3. Hello Carol. Anne Enright’s explanation of how stories evolve really speaks to me. I was delighted to read about her likening of her process to discoveries on the yoga mat. I’m just on the way to the mat right now. Can’t wait to see how the day unfolds:)

  4. The interview is a great find! What you set out to write and what actually comes out are often two very different things. Glad to see we all struggle with that.

    • Thanks for reading and commenting, Frank.
      You’re so right about we set out to write and what comes out.
      It’s a bit like excavation when I research for my posts. I never know what I’ll find.
      The usage of ghosts in her fiction linked so perfectly with her chair. It was a wonderful surprise for me.

  5. I enjoyed this interview, Carol ~ thanks for sharing. It’s great when we realize that “we are NOT the thoughts we think.” Just because an OPINION (of good, bad, brilliant, rubbish) pops into our head does not mean we must internalize it as truth. It’s a perspective, not a fact.

    You might be interested in the joining a Blog Hop on Maggie’s blog. I’ll come back with the link.

  6. “If you try to control it too much, the book is dead. You have to let it fall apart quite early on and let it start doing its own thing.”—Although I’m not sure I agree with that completely, it’s very interesting to read her process. I do like to control my book so I know how it needs to unfold. But even then it can start doing its own thing. I usually let it, as long as it improves the story and doesn’t destroy the structure.

    • Thanks for reading, Carrie and for commenting. It’s interesting how you allow your book to unfold “as long as it doesn’t destroy the structure.”
      I’d love to read a blog post on that. Very curious:)

  7. “…My ghosts are more like metaphors. They’re like, just words. They vary hugely in their metabolic content—how physical they are or how real they are or how visible they are in the sentence or the room. All of these things are up for grabs, really. Some of my ghosts are corpses in the room. The thing that won’t go away. Whatever it is, in whatever form. That’s the ghost….”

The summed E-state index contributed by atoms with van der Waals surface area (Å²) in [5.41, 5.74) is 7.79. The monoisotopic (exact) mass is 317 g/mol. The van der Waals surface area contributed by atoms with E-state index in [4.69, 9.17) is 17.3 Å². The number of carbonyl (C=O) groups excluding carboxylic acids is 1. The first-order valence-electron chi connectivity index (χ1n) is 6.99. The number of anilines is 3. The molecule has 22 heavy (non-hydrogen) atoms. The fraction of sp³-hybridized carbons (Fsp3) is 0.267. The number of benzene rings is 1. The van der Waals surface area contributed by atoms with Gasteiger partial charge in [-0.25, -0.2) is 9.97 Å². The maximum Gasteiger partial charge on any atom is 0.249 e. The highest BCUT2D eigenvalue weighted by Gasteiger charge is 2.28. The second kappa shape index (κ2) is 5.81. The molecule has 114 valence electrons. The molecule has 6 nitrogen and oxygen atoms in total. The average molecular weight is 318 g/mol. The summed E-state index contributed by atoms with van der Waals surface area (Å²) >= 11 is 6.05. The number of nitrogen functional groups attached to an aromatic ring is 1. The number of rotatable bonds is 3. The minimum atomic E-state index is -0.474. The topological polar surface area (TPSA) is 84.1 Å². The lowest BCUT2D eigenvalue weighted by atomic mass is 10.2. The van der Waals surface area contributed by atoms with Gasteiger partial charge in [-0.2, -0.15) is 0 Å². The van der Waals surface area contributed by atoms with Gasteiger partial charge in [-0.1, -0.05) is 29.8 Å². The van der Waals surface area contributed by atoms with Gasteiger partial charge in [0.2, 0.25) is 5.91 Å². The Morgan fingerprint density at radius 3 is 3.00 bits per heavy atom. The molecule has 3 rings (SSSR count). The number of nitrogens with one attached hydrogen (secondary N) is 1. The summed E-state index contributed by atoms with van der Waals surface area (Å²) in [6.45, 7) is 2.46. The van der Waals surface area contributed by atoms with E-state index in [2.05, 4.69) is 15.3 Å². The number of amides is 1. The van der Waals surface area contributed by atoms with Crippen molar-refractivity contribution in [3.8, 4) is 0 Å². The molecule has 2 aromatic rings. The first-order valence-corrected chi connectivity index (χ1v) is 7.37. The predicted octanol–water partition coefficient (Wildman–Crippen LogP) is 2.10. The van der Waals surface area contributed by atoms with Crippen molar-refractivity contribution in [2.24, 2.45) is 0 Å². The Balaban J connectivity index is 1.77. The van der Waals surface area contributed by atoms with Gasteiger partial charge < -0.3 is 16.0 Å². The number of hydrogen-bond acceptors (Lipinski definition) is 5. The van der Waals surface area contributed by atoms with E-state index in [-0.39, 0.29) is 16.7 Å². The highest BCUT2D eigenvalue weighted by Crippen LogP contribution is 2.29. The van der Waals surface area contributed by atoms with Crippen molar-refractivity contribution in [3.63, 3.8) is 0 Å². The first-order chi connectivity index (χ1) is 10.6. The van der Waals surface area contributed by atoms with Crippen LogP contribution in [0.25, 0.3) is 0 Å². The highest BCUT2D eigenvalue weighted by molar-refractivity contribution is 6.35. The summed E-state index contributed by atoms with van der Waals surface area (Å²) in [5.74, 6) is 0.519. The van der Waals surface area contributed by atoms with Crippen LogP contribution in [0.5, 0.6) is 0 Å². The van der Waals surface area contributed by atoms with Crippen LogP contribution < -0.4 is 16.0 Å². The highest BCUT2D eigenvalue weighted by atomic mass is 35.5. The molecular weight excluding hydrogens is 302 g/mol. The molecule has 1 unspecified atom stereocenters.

We all have “ghosts”…of the metaphoric sort. Some of us refer to them as being “the monsters in the closet,” while others call them “spiders,” “skeletons,” and of course, ghosts ! Truly, unless and until we acknowledge our ghosts, our monsters in the closet, our spiders and ghosts, we will have no peace.

    My own writing used to be this ghost, where I would search for meaning and answers in my own words. Then, one day I just chose to no longer fear my own ghosts. I truly have no process. It really IS just me and the Mother Goddess sitting here, typing away whatever it is that She needs to tell the world. She dictates, and I write it all out for Her.

    Spiders, though, are another thing altogether haha

    Aloha…ROX

    • Thanks for reading and for your interesting comment. For me, spiders not so much…but snakes that’s another thing.
      I like what you say about not having any process that it really is just you and Mother Goddess.Seems like an organic way to write:)

  8. Lovely post. I am the type of writer that hates outlines. Although, I do know that if I stop in the middle, or somewhere in between, the ghost runs off with my muse. I hope they return soon because time is running along. And I do want to carry on. Hugs, and thanks Carol. You’re writing is such an inspiration.

    • Thanks, Drew. It’s very kind of you to say. Writers need this kind of feedback…At least i do. It really makes me happy when my posts reach people. 🙂
      I hope the ghosts return soon.
      Hugs, Carol

  9. Lovely post. I am the type of writer that hates outlines. Although, I do know that if I stop in the middle, or somewhere in between, the ghost runs off with my muse. I hope they return soon because time is running along. And I do want to carry on. Hugs, and thanks Carol. Your writing is such an inspiration.

  10. I loved seeing Enright’s desk and reading about her process–especially after just finishing a draft of a novel that turned out to very different than it originally seemed. And I’ve enjoyed spending time on your site. Love the A Blog I Like series : )

    • Thanks for reading and commenting on my blog 🙂

      Yes, I’ve been neglecting the A blog I like series. You remind me to get back to it. Thanks 🙂

      Have a Happy Weekend.